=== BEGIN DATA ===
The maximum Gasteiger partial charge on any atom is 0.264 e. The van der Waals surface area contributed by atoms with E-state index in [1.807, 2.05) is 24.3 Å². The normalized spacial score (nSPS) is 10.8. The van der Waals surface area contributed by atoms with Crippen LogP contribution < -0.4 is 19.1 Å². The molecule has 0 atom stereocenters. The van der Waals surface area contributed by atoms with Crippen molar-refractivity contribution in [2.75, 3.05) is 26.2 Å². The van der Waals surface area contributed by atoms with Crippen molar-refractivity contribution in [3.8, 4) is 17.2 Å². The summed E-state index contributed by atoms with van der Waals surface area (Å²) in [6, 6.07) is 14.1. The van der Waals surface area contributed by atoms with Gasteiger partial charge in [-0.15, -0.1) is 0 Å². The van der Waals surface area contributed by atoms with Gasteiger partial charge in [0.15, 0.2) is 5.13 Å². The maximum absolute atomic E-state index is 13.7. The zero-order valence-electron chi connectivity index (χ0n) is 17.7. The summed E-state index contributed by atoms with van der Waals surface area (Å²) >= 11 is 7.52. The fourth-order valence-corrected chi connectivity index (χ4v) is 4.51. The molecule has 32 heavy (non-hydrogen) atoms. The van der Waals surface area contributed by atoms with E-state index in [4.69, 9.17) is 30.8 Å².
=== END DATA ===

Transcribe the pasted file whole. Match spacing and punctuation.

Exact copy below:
The maximum Gasteiger partial charge on any atom is 0.264 e. The van der Waals surface area contributed by atoms with E-state index in [1.807, 2.05) is 24.3 Å². The normalized spacial score (nSPS) is 10.8. The van der Waals surface area contributed by atoms with Crippen LogP contribution < -0.4 is 19.1 Å². The molecule has 0 atom stereocenters. The van der Waals surface area contributed by atoms with Crippen molar-refractivity contribution in [2.75, 3.05) is 26.2 Å². The van der Waals surface area contributed by atoms with Crippen molar-refractivity contribution in [3.8, 4) is 17.2 Å². The summed E-state index contributed by atoms with van der Waals surface area (Å²) in [6, 6.07) is 14.1. The van der Waals surface area contributed by atoms with Gasteiger partial charge in [-0.15, -0.1) is 0 Å². The van der Waals surface area contributed by atoms with Gasteiger partial charge in [0.15, 0.2) is 5.13 Å². The maximum absolute atomic E-state index is 13.7. The zero-order valence-electron chi connectivity index (χ0n) is 17.7. The summed E-state index contributed by atoms with van der Waals surface area (Å²) >= 11 is 7.52. The fourth-order valence-corrected chi connectivity index (χ4v) is 4.51. The molecule has 32 heavy (non-hydrogen) atoms. The van der Waals surface area contributed by atoms with E-state index in [4.69, 9.17) is 30.8 Å².